What’s new in the environment? Four things you may not know are happening…


The Yarnery on Instagram: @theyarnery

The Yarnery in St. Paul sells the Weather or Knot kits to create a timeline of weather events in a wearable accessory to spread awareness about environmental data protection.

The environment is always developing, and there many ways in which the way humans interact with it have been changing recently. Here are just four of some of the most recent happenings:

1. Microplastics

This week, a group of five-dozen microplastics researchers across the U.S. West is gathering in Bremerton, Washington to decide the next steps in researching the consequences of microplastics on the oceans and on humans. The main goal is to create a risk assessment stemmed from math for microplastic pollution similar to predictions for earthquakes. The number one concern of most scientists is how the microplastics affect the health of ocean creatures, but they’re also concerned about the health of humans. Plastic is made from fossil fuels and contains hydrocarbons, and therefore attracts pollutants into the water. Portland State University published a study that found an average of 11 micro-plastic pieces from synthetic clothing (such as fleece) per oyster and nine per razor clam on the Oregon coast. San Francisco Estuary Institute found black, rubbery crumbs, most likely from car tires in the storm runoff into the San Francisco Bay.

2. Prioritizing climate change

For the first-ever, the majority of Americans, almost two-thirds, voted for climate change to be the main priority for the president and Congress, a 14 percent raise from four years ago. But there’s still a huge partisan divide. Over 75% of Democrats say the environment is the top priority, whereas less than 25% of Republicans agree, the largest partisan divide in all of the issues surveyed by the Pew Research Center.

3. Pollution deaths

In a study published by Nature on Feb. 12, Minnesota had 2 combustion emission-related deaths per ten-thousand residents in 2018, the majority of which coming from in-state pollutants. This is the first study that has put a headcount to the number of deaths caused by pollutants coming from in-state and out-of-state. States in the Northern Plains and Upper Midwest emitted pollutants that caused the earliest deaths for other states. The pollution is carried east to states such as New York and Delaware.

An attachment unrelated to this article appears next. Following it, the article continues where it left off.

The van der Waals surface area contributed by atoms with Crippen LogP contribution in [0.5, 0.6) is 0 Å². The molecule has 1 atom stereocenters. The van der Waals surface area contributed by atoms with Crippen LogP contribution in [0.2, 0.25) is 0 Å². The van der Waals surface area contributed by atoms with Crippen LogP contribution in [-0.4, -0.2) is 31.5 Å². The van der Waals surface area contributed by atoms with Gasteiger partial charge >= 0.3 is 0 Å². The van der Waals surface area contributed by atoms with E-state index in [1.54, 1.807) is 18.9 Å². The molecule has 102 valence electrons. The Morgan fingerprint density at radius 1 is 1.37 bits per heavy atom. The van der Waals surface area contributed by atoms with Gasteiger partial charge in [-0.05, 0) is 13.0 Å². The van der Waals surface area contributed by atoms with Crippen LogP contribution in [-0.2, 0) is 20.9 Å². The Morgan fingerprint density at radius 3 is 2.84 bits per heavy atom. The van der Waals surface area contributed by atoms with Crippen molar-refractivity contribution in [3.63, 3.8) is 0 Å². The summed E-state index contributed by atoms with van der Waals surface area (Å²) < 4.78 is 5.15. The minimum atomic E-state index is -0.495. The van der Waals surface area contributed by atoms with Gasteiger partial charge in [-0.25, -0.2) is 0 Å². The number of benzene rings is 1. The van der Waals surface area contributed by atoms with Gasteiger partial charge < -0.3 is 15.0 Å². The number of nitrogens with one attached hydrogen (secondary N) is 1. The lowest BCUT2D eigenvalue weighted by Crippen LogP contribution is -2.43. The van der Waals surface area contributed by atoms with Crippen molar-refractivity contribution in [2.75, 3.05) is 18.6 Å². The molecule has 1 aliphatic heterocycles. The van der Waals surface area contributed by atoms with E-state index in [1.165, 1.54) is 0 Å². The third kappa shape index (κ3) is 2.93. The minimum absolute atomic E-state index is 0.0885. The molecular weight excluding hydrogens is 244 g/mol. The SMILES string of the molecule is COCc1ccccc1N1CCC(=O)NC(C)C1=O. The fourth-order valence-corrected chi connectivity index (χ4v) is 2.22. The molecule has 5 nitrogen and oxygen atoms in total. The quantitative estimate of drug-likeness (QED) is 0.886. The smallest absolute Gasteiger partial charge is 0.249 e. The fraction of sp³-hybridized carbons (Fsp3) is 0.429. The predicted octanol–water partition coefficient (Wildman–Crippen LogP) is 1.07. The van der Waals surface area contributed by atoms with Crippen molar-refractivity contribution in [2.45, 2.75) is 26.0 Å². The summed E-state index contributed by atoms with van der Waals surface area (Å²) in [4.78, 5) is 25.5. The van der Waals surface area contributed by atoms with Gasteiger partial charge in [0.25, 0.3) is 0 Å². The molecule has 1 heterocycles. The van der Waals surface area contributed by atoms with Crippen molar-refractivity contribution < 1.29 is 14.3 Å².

4. Temperature scarves

Knitters across the country are working together to preserve data pertaining to climate change as a way to fight against President Trump purging climate information from government databases. Justin Connelly and Emily McNeill created a kit to accommodate what is named the Tempestry Project. Using colors corresponding with data from the National Oceanic and Atmospheric Administration to knit everything from scarves to tapestries and blankets. Labeled “temperature scarves”, they’re being knitted on behalf of national parks and for large company executives to wear to global conferences. They’re simply a way to start a conversation. Knitters knit one row for each day, the color of which represents the daily temperature recorded by the NOAA. Even though day-to-day weather isn’t an equivalent measure of climate change, one scarf is a representation of an entire year, a measurement of how temperatures changed from Jan. to Dec. Kits can be found at The Yarnery in St. Paul, MN, whose owner began selling the kits because of how the market for American wool is crashing due to climate change.

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